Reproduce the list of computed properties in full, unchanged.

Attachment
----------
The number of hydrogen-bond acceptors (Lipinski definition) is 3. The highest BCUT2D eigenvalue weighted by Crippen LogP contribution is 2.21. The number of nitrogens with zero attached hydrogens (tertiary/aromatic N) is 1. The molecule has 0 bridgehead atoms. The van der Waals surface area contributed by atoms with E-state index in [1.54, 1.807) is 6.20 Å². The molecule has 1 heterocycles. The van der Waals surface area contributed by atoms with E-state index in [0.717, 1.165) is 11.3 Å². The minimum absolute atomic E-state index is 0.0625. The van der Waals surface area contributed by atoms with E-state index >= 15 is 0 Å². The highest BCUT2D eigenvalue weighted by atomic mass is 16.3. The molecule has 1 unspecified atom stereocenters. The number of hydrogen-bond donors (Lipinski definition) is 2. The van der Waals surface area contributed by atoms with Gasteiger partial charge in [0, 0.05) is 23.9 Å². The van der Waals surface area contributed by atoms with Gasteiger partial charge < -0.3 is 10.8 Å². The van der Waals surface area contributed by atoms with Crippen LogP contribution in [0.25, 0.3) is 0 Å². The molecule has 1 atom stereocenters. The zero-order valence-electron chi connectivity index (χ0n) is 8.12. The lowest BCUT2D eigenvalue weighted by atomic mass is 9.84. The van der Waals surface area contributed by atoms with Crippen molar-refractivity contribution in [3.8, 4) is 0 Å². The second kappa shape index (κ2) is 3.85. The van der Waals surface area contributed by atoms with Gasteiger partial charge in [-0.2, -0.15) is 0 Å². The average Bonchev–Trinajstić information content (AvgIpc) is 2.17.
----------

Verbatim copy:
The number of hydrogen-bond acceptors (Lipinski definition) is 3. The highest BCUT2D eigenvalue weighted by Crippen LogP contribution is 2.21. The number of nitrogens with zero attached hydrogens (tertiary/aromatic N) is 1. The molecule has 0 bridgehead atoms. The van der Waals surface area contributed by atoms with E-state index in [1.54, 1.807) is 6.20 Å². The molecule has 1 heterocycles. The van der Waals surface area contributed by atoms with E-state index in [0.717, 1.165) is 11.3 Å². The minimum absolute atomic E-state index is 0.0625. The van der Waals surface area contributed by atoms with E-state index >= 15 is 0 Å². The highest BCUT2D eigenvalue weighted by atomic mass is 16.3. The molecule has 1 unspecified atom stereocenters. The number of hydrogen-bond donors (Lipinski definition) is 2. The van der Waals surface area contributed by atoms with Gasteiger partial charge in [0, 0.05) is 23.9 Å². The van der Waals surface area contributed by atoms with Gasteiger partial charge < -0.3 is 10.8 Å². The van der Waals surface area contributed by atoms with Crippen LogP contribution in [0.25, 0.3) is 0 Å². The molecule has 1 atom stereocenters. The zero-order valence-electron chi connectivity index (χ0n) is 8.12. The lowest BCUT2D eigenvalue weighted by atomic mass is 9.84. The van der Waals surface area contributed by atoms with Crippen molar-refractivity contribution in [3.8, 4) is 0 Å². The second kappa shape index (κ2) is 3.85. The van der Waals surface area contributed by atoms with Gasteiger partial charge in [-0.2, -0.15) is 0 Å². The average Bonchev–Trinajstić information content (AvgIpc) is 2.17.